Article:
A digital solution to scheduling and resource management
PlanDomino aims to bring efficiency to complex management systems in laboratories
As a former management consultant who helped companies to implement lean laboratory systems, Greg Heaslip was acutely aware of the mismatch that existed between capacity and resources in many labs. It’s a worldwide problem and in November 2017 Heaslip stepped in to solve it with the launch of PlanDomino, a digital scheduling platform aimed at improving lab efficiency in pharmaceutical and biotech manufacturers and contract laboratories.
“Our lean platform automates the grouping of samples, scheduling, workflows and resource management and makes labs more efficient by ramping productivity and capacity,” says Heaslip who has worked for some of the biggest names in the pharma sector including Bristol-Myers Squibb, Proctor & Gamble and GlaxoSmithKline.
Heaslip says his clients had been asking for a digital solution to scheduling and resource management for some time but there was nothing available. This is largely because the pharmaceuticals industry is under digitised due to heavy regulation. However, with the sector now gearing up for Industry 4.0 this is beginning to change and PlanDomino’s launch is timely.
It is extremely intuitive and easy to set-up and change
Heaslip says the traditional paper-based management systems still widely used in the industry are difficult to set-up and difficult to change and update. They also struggle with complexity and if the people trained to implement them move on, there is often regression to the old ways of doing things with a loss of the productivity gains. Collating data from paper systems is also labour intensive.
“Our platform is based on visual resource management and the highly visual nature of the application makes an extremely complex work environment easy to manage,” Heaslip adds. “Rather than manipulating tables of data users simply drag and drop tests and blocks of time – a bit like playing a game of Tetris. It is extremely intuitive and easy to set-up and change.”
The PlanDomino platform also connects the laboratory to other functions through personalised dashboards and notifications. For example, analysts can update their work on a touch screen as jobs are finished, key data is automatically collected and collated, tests are automatically dropped into work lanes and non-test activities such as safety audits can also be managed through the system. A key highlight of the platform is its queuing system. By grouping samples together for the same test labs only initiate runs when they are at full capacity. This results in up to 55 per cent less time spent testing and a big increase (up to 120 per cent) in available analyst time.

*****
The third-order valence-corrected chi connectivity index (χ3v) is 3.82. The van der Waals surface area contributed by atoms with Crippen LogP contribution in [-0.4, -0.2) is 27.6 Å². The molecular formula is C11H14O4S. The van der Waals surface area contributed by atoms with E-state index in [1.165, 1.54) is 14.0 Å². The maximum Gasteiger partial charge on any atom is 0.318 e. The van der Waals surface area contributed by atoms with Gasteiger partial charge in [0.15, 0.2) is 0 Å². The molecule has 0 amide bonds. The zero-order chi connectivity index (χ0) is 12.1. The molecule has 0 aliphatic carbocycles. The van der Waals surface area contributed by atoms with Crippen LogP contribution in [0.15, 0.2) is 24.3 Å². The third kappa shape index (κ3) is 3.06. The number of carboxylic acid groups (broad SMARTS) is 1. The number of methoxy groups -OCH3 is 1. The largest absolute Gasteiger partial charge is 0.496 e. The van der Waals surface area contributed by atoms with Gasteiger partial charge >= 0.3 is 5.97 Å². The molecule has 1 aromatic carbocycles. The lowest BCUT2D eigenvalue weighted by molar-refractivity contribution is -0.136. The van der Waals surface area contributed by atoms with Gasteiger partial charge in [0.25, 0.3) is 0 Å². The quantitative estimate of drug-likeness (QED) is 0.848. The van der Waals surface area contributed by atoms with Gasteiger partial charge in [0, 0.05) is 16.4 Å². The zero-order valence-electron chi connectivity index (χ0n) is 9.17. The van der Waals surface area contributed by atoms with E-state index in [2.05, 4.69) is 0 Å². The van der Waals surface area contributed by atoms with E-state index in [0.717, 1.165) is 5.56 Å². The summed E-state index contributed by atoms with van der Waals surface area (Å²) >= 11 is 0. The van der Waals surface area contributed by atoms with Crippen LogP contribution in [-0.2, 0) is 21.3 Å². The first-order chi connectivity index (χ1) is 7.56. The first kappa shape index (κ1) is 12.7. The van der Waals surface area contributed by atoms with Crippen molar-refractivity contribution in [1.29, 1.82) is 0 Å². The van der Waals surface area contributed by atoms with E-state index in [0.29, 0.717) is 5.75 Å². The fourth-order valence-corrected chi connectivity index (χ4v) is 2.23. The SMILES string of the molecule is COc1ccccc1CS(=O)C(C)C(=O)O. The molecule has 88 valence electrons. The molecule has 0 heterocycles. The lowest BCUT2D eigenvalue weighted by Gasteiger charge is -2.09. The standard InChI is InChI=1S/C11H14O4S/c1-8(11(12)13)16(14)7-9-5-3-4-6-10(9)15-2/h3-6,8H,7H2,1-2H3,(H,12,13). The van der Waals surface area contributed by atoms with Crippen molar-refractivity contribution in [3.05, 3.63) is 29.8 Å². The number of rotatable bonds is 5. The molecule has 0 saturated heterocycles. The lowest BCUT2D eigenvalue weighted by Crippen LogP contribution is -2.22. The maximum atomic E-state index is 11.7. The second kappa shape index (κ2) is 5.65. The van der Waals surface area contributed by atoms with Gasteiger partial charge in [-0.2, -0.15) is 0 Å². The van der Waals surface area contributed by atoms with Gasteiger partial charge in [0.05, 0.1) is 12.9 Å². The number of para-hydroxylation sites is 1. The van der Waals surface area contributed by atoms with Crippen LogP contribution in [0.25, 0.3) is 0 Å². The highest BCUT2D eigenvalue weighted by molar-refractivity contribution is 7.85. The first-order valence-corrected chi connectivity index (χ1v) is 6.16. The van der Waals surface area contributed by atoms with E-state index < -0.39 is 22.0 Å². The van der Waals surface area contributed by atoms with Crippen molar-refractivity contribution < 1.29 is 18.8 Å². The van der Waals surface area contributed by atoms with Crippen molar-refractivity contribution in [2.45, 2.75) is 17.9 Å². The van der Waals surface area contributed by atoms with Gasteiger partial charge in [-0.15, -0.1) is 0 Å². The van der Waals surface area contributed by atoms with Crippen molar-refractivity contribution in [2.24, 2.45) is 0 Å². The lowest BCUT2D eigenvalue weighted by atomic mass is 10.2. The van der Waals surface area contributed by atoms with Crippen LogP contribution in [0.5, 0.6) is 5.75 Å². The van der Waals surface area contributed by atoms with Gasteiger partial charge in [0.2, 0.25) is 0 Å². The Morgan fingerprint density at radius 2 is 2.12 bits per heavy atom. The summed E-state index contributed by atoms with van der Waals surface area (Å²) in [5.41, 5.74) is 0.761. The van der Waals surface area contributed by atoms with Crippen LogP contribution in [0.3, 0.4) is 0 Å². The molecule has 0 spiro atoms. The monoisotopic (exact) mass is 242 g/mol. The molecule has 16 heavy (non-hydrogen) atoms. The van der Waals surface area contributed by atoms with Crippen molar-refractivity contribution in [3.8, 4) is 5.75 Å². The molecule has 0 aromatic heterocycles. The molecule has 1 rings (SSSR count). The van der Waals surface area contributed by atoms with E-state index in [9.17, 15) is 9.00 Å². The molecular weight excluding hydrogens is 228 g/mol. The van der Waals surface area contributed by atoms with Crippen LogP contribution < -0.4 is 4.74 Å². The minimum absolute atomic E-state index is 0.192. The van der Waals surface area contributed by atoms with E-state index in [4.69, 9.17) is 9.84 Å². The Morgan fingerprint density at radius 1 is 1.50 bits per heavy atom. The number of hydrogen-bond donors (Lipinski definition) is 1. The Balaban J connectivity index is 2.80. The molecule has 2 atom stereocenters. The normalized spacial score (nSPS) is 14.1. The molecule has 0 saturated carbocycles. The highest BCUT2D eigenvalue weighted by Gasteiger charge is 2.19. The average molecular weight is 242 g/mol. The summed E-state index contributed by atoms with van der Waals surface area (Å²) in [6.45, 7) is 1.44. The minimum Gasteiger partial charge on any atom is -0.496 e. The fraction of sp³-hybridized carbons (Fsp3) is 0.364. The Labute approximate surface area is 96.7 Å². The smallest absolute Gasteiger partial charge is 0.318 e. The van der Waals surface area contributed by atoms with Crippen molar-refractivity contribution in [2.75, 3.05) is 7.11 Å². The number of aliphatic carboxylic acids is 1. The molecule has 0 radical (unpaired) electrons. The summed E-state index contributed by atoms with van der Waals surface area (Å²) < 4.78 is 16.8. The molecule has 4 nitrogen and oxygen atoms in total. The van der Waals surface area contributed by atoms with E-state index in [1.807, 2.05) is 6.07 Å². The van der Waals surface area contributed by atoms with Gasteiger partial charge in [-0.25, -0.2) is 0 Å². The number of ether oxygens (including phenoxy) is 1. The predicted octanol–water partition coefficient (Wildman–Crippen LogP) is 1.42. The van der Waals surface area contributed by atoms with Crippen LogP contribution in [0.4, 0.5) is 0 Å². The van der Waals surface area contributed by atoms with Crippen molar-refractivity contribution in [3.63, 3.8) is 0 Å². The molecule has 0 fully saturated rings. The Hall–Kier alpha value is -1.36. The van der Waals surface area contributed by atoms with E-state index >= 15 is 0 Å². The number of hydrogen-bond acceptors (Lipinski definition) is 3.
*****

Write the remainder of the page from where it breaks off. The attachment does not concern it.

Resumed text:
PlanDomino is in test mode at the moment with its pilot due to finish in January
The company has spent about €130,000 to date with an additional €50,000 set aside for testing. The trials are being funded under an EU SME programme while the rest has come from personal investment and support from the NDRC. The revenue model is SaaS and Heaslip’s goal is to capture a slice of the €600 million European and US lab market. PlanDomino is based at The Portershed innovation hub in Galway.
PlanDomino, which is Industry 4.0 compatible, is in test mode at the moment with its pilot due to finish in January. “Once the trials are completed we will publish the results, refine the platform and starting actively communicating with potential clients. Fortunately, we already have several global pharma and biotech companies showing interest,” Heaslip says. “We are lucky to have many of the world’s top pharma and biotech manufacturers based in Ireland so we will be targeting those closest to home first. Ultimately though, we are going after US- and EU-based manufacturers.
“Our main competition comes from paper and excel-based systems and digitising the process will greatly improve the productivity and capacity of in-house QC, R&D and raw materials and microbiology laboratories. Contract laboratories will also be interested in the platform because it will boost their ability to deliver more services with the same resources,” Heaslip says.